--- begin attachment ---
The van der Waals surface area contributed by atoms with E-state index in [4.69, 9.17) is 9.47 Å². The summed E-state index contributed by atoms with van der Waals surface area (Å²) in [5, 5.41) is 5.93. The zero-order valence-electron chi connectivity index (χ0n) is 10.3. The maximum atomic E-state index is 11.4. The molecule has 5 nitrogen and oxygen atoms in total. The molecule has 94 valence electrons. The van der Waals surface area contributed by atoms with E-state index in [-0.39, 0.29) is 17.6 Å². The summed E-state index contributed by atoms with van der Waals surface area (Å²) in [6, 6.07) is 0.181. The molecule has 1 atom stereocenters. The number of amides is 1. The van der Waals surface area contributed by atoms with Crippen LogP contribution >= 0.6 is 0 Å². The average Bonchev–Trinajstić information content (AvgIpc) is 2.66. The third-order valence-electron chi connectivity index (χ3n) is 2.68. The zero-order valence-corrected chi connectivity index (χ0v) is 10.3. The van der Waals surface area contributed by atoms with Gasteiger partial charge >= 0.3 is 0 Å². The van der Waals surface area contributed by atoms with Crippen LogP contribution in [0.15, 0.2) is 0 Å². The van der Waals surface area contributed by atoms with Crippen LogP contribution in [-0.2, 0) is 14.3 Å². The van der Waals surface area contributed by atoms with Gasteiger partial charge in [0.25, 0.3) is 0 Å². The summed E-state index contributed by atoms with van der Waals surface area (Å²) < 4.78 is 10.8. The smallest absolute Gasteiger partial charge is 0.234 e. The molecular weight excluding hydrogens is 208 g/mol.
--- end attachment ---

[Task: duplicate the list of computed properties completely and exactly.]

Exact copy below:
The van der Waals surface area contributed by atoms with E-state index in [4.69, 9.17) is 9.47 Å². The summed E-state index contributed by atoms with van der Waals surface area (Å²) in [5, 5.41) is 5.93. The zero-order valence-electron chi connectivity index (χ0n) is 10.3. The maximum atomic E-state index is 11.4. The molecule has 5 nitrogen and oxygen atoms in total. The molecule has 94 valence electrons. The van der Waals surface area contributed by atoms with E-state index in [-0.39, 0.29) is 17.6 Å². The summed E-state index contributed by atoms with van der Waals surface area (Å²) in [6, 6.07) is 0.181. The molecule has 1 atom stereocenters. The number of amides is 1. The van der Waals surface area contributed by atoms with Crippen LogP contribution >= 0.6 is 0 Å². The average Bonchev–Trinajstić information content (AvgIpc) is 2.66. The third-order valence-electron chi connectivity index (χ3n) is 2.68. The zero-order valence-corrected chi connectivity index (χ0v) is 10.3. The van der Waals surface area contributed by atoms with Gasteiger partial charge >= 0.3 is 0 Å². The van der Waals surface area contributed by atoms with Crippen LogP contribution in [0.15, 0.2) is 0 Å². The van der Waals surface area contributed by atoms with Crippen LogP contribution in [-0.2, 0) is 14.3 Å². The van der Waals surface area contributed by atoms with Gasteiger partial charge in [0.25, 0.3) is 0 Å². The summed E-state index contributed by atoms with van der Waals surface area (Å²) < 4.78 is 10.8. The smallest absolute Gasteiger partial charge is 0.234 e. The molecular weight excluding hydrogens is 208 g/mol.